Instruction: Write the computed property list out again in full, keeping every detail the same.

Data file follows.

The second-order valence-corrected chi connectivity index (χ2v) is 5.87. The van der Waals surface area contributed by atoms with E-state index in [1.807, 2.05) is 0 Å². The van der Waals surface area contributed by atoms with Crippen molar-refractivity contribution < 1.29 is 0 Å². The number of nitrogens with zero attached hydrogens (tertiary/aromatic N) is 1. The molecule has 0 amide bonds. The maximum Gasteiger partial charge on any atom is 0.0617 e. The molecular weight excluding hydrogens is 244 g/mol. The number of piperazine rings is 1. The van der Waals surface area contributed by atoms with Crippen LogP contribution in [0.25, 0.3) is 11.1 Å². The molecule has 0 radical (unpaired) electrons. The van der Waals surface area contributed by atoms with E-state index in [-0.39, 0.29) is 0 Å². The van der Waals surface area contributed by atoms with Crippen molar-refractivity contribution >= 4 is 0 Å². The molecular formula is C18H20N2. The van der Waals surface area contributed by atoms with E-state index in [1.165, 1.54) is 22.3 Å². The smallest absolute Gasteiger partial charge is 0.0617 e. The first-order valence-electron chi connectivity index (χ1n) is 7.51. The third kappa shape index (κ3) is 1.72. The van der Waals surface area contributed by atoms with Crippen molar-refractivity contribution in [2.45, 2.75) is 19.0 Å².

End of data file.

The second-order valence-corrected chi connectivity index (χ2v) is 5.87. The van der Waals surface area contributed by atoms with E-state index in [1.807, 2.05) is 0 Å². The van der Waals surface area contributed by atoms with Crippen molar-refractivity contribution < 1.29 is 0 Å². The number of nitrogens with zero attached hydrogens (tertiary/aromatic N) is 1. The molecule has 0 amide bonds. The maximum Gasteiger partial charge on any atom is 0.0617 e. The molecular weight excluding hydrogens is 244 g/mol. The number of piperazine rings is 1. The van der Waals surface area contributed by atoms with Crippen LogP contribution in [0.25, 0.3) is 11.1 Å². The molecule has 0 radical (unpaired) electrons. The van der Waals surface area contributed by atoms with E-state index in [-0.39, 0.29) is 0 Å². The van der Waals surface area contributed by atoms with Crippen molar-refractivity contribution >= 4 is 0 Å². The molecular formula is C18H20N2. The van der Waals surface area contributed by atoms with E-state index in [1.165, 1.54) is 22.3 Å². The smallest absolute Gasteiger partial charge is 0.0617 e. The first-order valence-electron chi connectivity index (χ1n) is 7.51. The third kappa shape index (κ3) is 1.72. The van der Waals surface area contributed by atoms with Crippen molar-refractivity contribution in [2.45, 2.75) is 19.0 Å².